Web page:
GSM CELL PHONES
During the year 1980, analog cellular telephony was gaining momentum of growth in Europe, not only in Scandinavia and the United Kingdom, but also in France and Germany. Each of these countries developed their own system which rendered these technologies incompatible to each other, including the hardware used. This became undesirable owing to the fact that the mobile equipment was not only limited within the national boundaries, but there was also a very limited market for each type of equipment.
Realising this at an early stage, the matter was referred to a study group called Groupe Spécial Mobile, to develop pan-European public land mobile system. The system that would be proposed by the study group needed to meet the following criteria -
# Good quality of speech.
# Low terminal and service cost
# Support for international roaming.
# Ability to support handheld terminals.
# Support for range of new services and facilities.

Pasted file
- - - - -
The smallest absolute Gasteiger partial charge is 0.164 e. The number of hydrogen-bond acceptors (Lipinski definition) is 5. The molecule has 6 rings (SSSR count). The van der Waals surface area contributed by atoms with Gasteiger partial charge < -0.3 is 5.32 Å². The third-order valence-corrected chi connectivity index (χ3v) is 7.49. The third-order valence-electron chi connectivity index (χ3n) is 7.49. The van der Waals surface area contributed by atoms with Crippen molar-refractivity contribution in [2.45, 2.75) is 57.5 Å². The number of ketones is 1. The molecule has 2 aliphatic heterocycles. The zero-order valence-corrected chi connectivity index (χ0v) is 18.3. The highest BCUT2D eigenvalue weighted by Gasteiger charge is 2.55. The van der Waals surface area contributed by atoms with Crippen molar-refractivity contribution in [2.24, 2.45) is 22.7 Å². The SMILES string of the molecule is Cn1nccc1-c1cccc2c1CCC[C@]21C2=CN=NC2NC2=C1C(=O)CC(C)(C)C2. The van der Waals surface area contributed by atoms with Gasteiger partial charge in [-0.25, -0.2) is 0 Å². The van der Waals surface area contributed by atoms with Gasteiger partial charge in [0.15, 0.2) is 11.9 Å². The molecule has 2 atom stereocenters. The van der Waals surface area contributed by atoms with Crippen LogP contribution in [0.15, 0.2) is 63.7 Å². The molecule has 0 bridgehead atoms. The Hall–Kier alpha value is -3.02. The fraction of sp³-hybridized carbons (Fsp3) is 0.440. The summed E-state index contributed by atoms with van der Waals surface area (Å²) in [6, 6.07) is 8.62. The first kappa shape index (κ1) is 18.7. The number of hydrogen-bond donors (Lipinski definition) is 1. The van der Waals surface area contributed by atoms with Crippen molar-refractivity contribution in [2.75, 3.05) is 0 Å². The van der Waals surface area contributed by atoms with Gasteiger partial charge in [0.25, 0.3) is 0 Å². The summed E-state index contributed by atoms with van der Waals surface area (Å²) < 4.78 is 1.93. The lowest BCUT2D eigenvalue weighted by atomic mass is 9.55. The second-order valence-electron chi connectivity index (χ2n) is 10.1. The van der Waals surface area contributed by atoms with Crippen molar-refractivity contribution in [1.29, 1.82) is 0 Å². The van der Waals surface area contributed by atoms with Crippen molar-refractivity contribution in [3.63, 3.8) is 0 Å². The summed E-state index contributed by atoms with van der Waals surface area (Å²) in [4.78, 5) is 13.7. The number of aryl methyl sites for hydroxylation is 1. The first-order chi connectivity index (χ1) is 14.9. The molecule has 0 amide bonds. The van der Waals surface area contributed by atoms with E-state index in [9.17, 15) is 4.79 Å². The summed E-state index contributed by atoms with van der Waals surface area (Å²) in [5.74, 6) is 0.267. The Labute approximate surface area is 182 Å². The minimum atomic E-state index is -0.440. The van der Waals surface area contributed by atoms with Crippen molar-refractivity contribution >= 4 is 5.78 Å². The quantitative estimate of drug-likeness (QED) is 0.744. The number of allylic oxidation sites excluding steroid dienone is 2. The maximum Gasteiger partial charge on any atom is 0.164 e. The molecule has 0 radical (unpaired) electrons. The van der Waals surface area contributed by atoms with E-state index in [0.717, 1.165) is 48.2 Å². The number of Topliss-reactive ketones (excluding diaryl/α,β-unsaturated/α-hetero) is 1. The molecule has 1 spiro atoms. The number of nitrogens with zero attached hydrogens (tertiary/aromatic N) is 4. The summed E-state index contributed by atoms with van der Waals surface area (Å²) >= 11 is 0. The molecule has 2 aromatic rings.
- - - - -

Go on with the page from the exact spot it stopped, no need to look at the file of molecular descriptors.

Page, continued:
# Spectral efficiency.
# ISDN compatibility.
This responsibility was transferred from Groupe Spécial Mobile European to Telecommunication Standards Institute (ETSI), and phase one of the project specifications was published in 1990. Global System for Mobile communications (GSM) is an open architecture digital cellular technology having application in transmitting and receiving voice and data. This technology differs from the first generation wireless systems which used analog technology for communication, while GSM uses digital technology and time division multiple Access (TDMA) transmission methods.
GSM technology is a circuit-switched system, and works by dividing each 200 KHz frequency channel into 25 KHz slots and operates on 900MHz and 1.8GHz bands in Europe and the 1.9GHz and 850MHz bands in the US. In Australia, Canada and many South American countries, 850MHz is used for GSM and 3GSM. Data speeds up-to 9.6Kbps is supported by this technology, which allows transmission of basic data services, such as, Short Message Service (SMS). GSM offers a greater facility in international roaming, allowing international travellers to be in touch with the world. GSM satellite services enables users to access the service from areas where terrestrial coverage is not available.